Kindly sponsored by
a member of the International Dendrology Society
Article from Bean's Trees and Shrubs Hardy in the British Isles
Article from New Trees by John Grimshaw & Ross Bayton
'Acer pilosum' from the website Trees and Shrubs Online (treesandshrubsonline.
There are no active references in this article.
A deciduous tree with glabrous, angular young shoots. Leaves three-lobed, the lobes ovate-lanceolate, pointed, toothed or nearly entire, the lateral ones wide-spreading and forming a truncate or slightly heart-shaped base to the leaf; 11⁄2 to 3 in. long, often rather more wide; glabrous, dark green with pale veins above, slightly glaucous and downy beneath, especially on the veins; stalk reddish, 3⁄4 to 11⁄2 in. long, downy. Flowers few in a cluster or short raceme; males and females in separate clusters. Fruit 3⁄4 in. long, with downy nutlets and parallel, forward-pointing wings.
Native of N. China; discovered in Kansu by Dr Piasezki in 1875; introduced to the Arnold Arboretum in 1911 from the same province by W. Purdom, under whose No. 767 it may be in cultivation.
This species was described by Bean (B222) and Krüssmann (K91), but it seems probable that var. pilosum is not in cultivation.
A. stenolobum var. megalophyllum W.P. Fang & Y.T. Wu
The leaves of var. stenolobum have shorter lobes than in var. pilosum, which are only 0.5 cm wide (2.5 cm in the type variety). The samaras are 2–2.5 cm long with wings spreading at an obtuse or right angle. Van Gelderen et al. 1994, van Gelderen & van Gelderen 1999, Xu et al. 2008. Distribution CHINA: northeast Gansu, southwest Nei Mongol, southeast Ningxia, northern Shaanxi. Habitat Forests between 1000 and 1500 m asl. USDA Hardiness Zone 5–6. Conservation status Not evaluated.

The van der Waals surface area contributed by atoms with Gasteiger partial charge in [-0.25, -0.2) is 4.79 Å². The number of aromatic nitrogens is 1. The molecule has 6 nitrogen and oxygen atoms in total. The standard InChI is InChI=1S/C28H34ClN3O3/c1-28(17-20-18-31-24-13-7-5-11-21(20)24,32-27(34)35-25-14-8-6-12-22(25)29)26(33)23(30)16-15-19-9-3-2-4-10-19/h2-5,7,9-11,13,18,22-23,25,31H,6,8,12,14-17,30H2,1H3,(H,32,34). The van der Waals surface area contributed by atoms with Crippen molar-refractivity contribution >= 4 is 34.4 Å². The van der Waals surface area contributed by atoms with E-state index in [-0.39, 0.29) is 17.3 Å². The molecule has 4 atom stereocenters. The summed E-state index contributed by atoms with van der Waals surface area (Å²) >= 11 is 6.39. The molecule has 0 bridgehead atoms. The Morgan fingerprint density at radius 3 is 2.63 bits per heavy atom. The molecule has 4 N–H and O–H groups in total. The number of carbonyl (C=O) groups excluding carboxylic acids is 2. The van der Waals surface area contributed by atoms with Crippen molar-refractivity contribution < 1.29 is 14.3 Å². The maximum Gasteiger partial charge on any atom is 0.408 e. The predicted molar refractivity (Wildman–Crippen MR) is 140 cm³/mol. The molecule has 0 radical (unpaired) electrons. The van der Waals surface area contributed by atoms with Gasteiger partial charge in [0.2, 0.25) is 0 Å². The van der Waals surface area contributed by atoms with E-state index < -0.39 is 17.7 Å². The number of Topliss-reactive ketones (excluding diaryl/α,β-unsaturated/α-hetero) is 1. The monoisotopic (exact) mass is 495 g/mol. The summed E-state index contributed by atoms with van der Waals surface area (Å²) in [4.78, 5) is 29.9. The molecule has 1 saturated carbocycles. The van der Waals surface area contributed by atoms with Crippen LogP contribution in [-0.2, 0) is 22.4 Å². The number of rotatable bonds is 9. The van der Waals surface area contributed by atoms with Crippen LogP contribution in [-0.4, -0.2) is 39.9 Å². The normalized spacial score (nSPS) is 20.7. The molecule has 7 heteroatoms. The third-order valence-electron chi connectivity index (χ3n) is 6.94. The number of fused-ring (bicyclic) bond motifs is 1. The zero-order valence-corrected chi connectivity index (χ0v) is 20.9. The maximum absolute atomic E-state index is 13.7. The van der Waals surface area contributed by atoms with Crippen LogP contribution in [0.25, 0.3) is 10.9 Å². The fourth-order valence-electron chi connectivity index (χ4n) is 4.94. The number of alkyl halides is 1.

Acer pilosum var. stenolobum is regarded as one of the rarest maples in cultivation, all stock being said to be derived from a tree at the Arnold Arboretum introduced by William Purdom in 1911 (van Gelderen et al. 1994, van Gelderen & van Gelderen 1999). It makes a small tree of no great beauty, although the angular leaves turn a good red in autumn. It is now cultivated in the major maple collections in Europe as well as North America, where it is fully hardy, but it would seem to need reintroduction. A wider sample of material would be helpful, to establish whether var. stenolobum really is distinct.